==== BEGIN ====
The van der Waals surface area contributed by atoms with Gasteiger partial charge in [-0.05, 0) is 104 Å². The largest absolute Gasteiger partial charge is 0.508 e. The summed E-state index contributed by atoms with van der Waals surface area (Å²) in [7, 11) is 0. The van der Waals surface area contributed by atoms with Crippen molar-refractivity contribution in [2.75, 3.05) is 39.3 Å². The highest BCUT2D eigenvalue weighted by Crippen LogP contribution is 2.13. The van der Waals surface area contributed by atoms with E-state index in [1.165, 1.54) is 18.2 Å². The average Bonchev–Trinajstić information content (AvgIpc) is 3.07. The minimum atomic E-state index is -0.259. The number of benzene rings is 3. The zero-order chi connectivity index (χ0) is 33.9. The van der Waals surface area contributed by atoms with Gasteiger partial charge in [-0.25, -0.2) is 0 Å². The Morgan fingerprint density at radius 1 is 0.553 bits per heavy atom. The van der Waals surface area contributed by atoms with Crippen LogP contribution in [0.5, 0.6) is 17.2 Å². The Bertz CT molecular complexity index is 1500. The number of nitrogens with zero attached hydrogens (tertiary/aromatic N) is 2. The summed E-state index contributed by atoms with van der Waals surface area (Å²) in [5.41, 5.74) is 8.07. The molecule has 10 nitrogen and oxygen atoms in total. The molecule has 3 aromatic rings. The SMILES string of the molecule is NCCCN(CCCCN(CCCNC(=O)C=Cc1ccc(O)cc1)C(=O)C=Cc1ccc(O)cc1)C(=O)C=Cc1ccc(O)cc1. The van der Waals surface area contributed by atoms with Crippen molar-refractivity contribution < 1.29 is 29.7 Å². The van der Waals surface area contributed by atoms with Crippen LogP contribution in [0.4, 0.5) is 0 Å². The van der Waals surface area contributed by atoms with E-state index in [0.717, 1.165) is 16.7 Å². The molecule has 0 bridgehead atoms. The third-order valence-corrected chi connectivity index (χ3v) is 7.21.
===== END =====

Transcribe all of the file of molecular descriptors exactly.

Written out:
The van der Waals surface area contributed by atoms with Gasteiger partial charge in [-0.05, 0) is 104 Å². The largest absolute Gasteiger partial charge is 0.508 e. The summed E-state index contributed by atoms with van der Waals surface area (Å²) in [7, 11) is 0. The van der Waals surface area contributed by atoms with Crippen molar-refractivity contribution in [2.75, 3.05) is 39.3 Å². The highest BCUT2D eigenvalue weighted by Crippen LogP contribution is 2.13. The van der Waals surface area contributed by atoms with E-state index in [1.165, 1.54) is 18.2 Å². The average Bonchev–Trinajstić information content (AvgIpc) is 3.07. The minimum atomic E-state index is -0.259. The number of benzene rings is 3. The zero-order chi connectivity index (χ0) is 33.9. The van der Waals surface area contributed by atoms with Gasteiger partial charge in [-0.25, -0.2) is 0 Å². The Morgan fingerprint density at radius 1 is 0.553 bits per heavy atom. The van der Waals surface area contributed by atoms with Crippen LogP contribution in [0.5, 0.6) is 17.2 Å². The Bertz CT molecular complexity index is 1500. The number of nitrogens with zero attached hydrogens (tertiary/aromatic N) is 2. The summed E-state index contributed by atoms with van der Waals surface area (Å²) in [5.41, 5.74) is 8.07. The molecule has 10 nitrogen and oxygen atoms in total. The molecule has 3 aromatic rings. The SMILES string of the molecule is NCCCN(CCCCN(CCCNC(=O)C=Cc1ccc(O)cc1)C(=O)C=Cc1ccc(O)cc1)C(=O)C=Cc1ccc(O)cc1. The van der Waals surface area contributed by atoms with Crippen molar-refractivity contribution < 1.29 is 29.7 Å². The van der Waals surface area contributed by atoms with Crippen LogP contribution in [0.4, 0.5) is 0 Å². The van der Waals surface area contributed by atoms with E-state index in [0.717, 1.165) is 16.7 Å². The molecule has 0 bridgehead atoms. The third-order valence-corrected chi connectivity index (χ3v) is 7.21.